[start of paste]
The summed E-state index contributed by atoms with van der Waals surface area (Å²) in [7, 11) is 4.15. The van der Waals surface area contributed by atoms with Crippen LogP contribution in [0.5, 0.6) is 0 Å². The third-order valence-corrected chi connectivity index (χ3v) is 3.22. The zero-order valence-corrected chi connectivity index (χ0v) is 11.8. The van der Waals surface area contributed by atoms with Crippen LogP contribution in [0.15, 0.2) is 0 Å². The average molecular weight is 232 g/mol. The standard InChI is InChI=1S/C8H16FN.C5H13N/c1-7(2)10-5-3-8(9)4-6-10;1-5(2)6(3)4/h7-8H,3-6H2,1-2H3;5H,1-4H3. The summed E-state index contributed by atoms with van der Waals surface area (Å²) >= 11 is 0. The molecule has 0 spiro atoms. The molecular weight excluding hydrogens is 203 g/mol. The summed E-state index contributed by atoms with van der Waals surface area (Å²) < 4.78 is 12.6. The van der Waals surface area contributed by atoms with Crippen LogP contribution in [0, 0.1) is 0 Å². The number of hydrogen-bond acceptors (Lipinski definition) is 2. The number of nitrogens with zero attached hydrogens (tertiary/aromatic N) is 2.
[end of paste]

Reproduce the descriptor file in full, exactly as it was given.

The summed E-state index contributed by atoms with van der Waals surface area (Å²) in [7, 11) is 4.15. The van der Waals surface area contributed by atoms with Crippen LogP contribution in [0.5, 0.6) is 0 Å². The third-order valence-corrected chi connectivity index (χ3v) is 3.22. The zero-order valence-corrected chi connectivity index (χ0v) is 11.8. The van der Waals surface area contributed by atoms with Crippen LogP contribution in [0.15, 0.2) is 0 Å². The average molecular weight is 232 g/mol. The standard InChI is InChI=1S/C8H16FN.C5H13N/c1-7(2)10-5-3-8(9)4-6-10;1-5(2)6(3)4/h7-8H,3-6H2,1-2H3;5H,1-4H3. The summed E-state index contributed by atoms with van der Waals surface area (Å²) >= 11 is 0. The molecule has 0 spiro atoms. The molecular weight excluding hydrogens is 203 g/mol. The summed E-state index contributed by atoms with van der Waals surface area (Å²) < 4.78 is 12.6. The van der Waals surface area contributed by atoms with Crippen LogP contribution in [0, 0.1) is 0 Å². The number of hydrogen-bond acceptors (Lipinski definition) is 2. The number of nitrogens with zero attached hydrogens (tertiary/aromatic N) is 2.